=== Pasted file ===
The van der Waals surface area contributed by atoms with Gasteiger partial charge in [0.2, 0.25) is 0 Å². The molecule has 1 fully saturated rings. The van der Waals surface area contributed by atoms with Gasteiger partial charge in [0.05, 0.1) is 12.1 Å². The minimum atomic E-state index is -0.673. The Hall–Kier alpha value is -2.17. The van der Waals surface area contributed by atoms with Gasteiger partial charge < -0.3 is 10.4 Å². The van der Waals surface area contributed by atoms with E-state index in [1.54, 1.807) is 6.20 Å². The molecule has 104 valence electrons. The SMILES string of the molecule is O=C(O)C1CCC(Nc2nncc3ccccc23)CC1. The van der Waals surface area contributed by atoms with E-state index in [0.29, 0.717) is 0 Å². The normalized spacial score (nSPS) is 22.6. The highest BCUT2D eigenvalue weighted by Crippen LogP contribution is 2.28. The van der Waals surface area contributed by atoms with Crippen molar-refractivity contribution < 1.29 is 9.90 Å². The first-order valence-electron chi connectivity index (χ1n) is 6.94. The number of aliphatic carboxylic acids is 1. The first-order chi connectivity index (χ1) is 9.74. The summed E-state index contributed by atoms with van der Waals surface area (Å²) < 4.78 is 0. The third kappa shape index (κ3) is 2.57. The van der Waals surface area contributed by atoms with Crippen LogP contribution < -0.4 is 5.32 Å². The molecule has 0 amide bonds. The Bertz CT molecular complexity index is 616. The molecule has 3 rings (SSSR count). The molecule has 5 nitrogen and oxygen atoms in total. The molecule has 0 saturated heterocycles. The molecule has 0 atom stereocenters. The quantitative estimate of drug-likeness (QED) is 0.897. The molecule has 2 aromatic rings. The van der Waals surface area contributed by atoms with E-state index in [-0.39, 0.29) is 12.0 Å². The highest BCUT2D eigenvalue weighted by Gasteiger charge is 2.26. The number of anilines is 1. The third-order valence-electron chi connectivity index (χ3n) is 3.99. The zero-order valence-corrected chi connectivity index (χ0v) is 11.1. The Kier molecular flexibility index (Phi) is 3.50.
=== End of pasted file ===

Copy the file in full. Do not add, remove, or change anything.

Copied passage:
The van der Waals surface area contributed by atoms with Gasteiger partial charge in [0.2, 0.25) is 0 Å². The molecule has 1 fully saturated rings. The van der Waals surface area contributed by atoms with Gasteiger partial charge in [0.05, 0.1) is 12.1 Å². The minimum atomic E-state index is -0.673. The Hall–Kier alpha value is -2.17. The van der Waals surface area contributed by atoms with Gasteiger partial charge < -0.3 is 10.4 Å². The van der Waals surface area contributed by atoms with E-state index in [1.54, 1.807) is 6.20 Å². The molecule has 104 valence electrons. The SMILES string of the molecule is O=C(O)C1CCC(Nc2nncc3ccccc23)CC1. The van der Waals surface area contributed by atoms with E-state index in [0.29, 0.717) is 0 Å². The normalized spacial score (nSPS) is 22.6. The highest BCUT2D eigenvalue weighted by Crippen LogP contribution is 2.28. The van der Waals surface area contributed by atoms with Crippen molar-refractivity contribution < 1.29 is 9.90 Å². The first-order valence-electron chi connectivity index (χ1n) is 6.94. The number of aliphatic carboxylic acids is 1. The first-order chi connectivity index (χ1) is 9.74. The summed E-state index contributed by atoms with van der Waals surface area (Å²) < 4.78 is 0. The third kappa shape index (κ3) is 2.57. The van der Waals surface area contributed by atoms with Crippen LogP contribution < -0.4 is 5.32 Å². The molecule has 0 amide bonds. The Bertz CT molecular complexity index is 616. The molecule has 3 rings (SSSR count). The molecule has 5 nitrogen and oxygen atoms in total. The molecule has 0 saturated heterocycles. The molecule has 0 atom stereocenters. The quantitative estimate of drug-likeness (QED) is 0.897. The molecule has 2 aromatic rings. The van der Waals surface area contributed by atoms with E-state index in [-0.39, 0.29) is 12.0 Å². The highest BCUT2D eigenvalue weighted by Gasteiger charge is 2.26. The number of anilines is 1. The third-order valence-electron chi connectivity index (χ3n) is 3.99. The zero-order valence-corrected chi connectivity index (χ0v) is 11.1. The Kier molecular flexibility index (Phi) is 3.50.